just to use any old Stone but to make stone tools like knives and spear heads. He now began to hunt larger marine creatures, spearing large fish, which he could not have caught before, then perhaps even porpoises. So he became a hunter in the sea. Then, once he had got his skill and the implements to make it possible, he looked towards the herds of deer and antelopes grazing on the land and he realized that he had now had the means of obtaining food in greater quantity, and without all the discomfort of hunting in the sea. So after some twenty million years or more of living a semi-aquatic life —I must make it clear that I do not suppose man spent more than perhaps five or six hours in the water at a time—Homo aquaticus left the sea (or lake) a very different creature from when he first entered it. Now with a hairless body subcutaneous (at giving him a shapely form, a knowledge of making and using tools, and, above all, the erect posture, he might well be called a new species of man: indeed the ancestor of Homo erectus
. His feet have always been a compromise between swimming organs and those adapted for running. About this time, I imagine, in fashioning flints he saw the sparks fly which led him to make fires of dried seaweed and driftwood along the beach; he was now equipped to cook the fish he caught.
Perhaps it was not only a shortage of food that sent man to the water in he first place, but also a means of escaping from powerful predators: possibly Homo aquaticus was only able to survive and evolve with the help of a number of small sandy or rocky islands stretching up the tropical coasts or margins of lakes where he could live in large colonies, like those of seals or penguins, and where his only enemies were sharks and killer whales in the sea or crocodiles in lakes and rivers.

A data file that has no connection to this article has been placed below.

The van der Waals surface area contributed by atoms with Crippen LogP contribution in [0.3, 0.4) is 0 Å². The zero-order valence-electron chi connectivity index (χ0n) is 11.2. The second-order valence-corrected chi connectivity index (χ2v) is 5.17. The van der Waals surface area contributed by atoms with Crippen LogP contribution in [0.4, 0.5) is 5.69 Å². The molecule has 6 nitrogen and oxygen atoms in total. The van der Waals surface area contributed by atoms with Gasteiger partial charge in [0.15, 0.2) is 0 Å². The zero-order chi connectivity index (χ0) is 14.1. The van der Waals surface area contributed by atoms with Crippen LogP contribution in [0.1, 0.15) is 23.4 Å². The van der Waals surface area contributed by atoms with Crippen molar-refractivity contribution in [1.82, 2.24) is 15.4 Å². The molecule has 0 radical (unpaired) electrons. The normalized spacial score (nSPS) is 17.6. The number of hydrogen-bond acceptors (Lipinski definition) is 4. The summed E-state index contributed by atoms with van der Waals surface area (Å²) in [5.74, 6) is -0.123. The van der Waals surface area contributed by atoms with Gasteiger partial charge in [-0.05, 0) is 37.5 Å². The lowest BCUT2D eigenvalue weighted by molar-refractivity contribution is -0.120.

The only previous publication of my hypothesis was my article in the New Scientist of April 1960, and only then was I forced to publish it to protect myself from the outrageous distortions of my views that appeared unexpectedly in the national press. For thirty years I kept the idea to myself, always waiting for the fossil evidence which I felt must surely come. In March 1960, however, I was invited to address a big conference organized by the British Sub-Aqua Club In Brighton and I thought it might be an appropriate moment to try our my ideas imagining that it would not be reported further than the Brighton Argus. I had not realized that the press of the world was there. My speech was on the Friday evening. Almost every Sunday newspaper came out with banner head-lines such as “Oxford Professor says man is a sea ape!"; some, like the Sunday Times and The Observer, gave a reasonable summary of my views, but most others were wildly inaccurate. To illustrate a point I had naturally been talking about aquatic mammals like the dolphin, so one paper excitedly declared "Professor Hardy's startling new theory shows man to be descended from a dolphin." I hardly dared to go back to Oxford on the Monday. However, I telephoned the editor of the New Scientist to ask if they would publish a more reasonable account of my hypothesis: it came out a fortnight later. I was then asked to give a talk on Radio 3 which was published in The listener. Apart from that I have published nothing further. Desmond Morris devoted a page or two to my ideas in The Naked Ape in 1967. He very nearly came down in favour of it, but then decided otherwise, although he went on to say: “Even if eventually it does turn our to be true, it will not clash seriously with the general picture of the hunting ape's evolution out of a ground ape. It will simply mean that the ground ape went through a rather salutary ‘christening ceremony'.”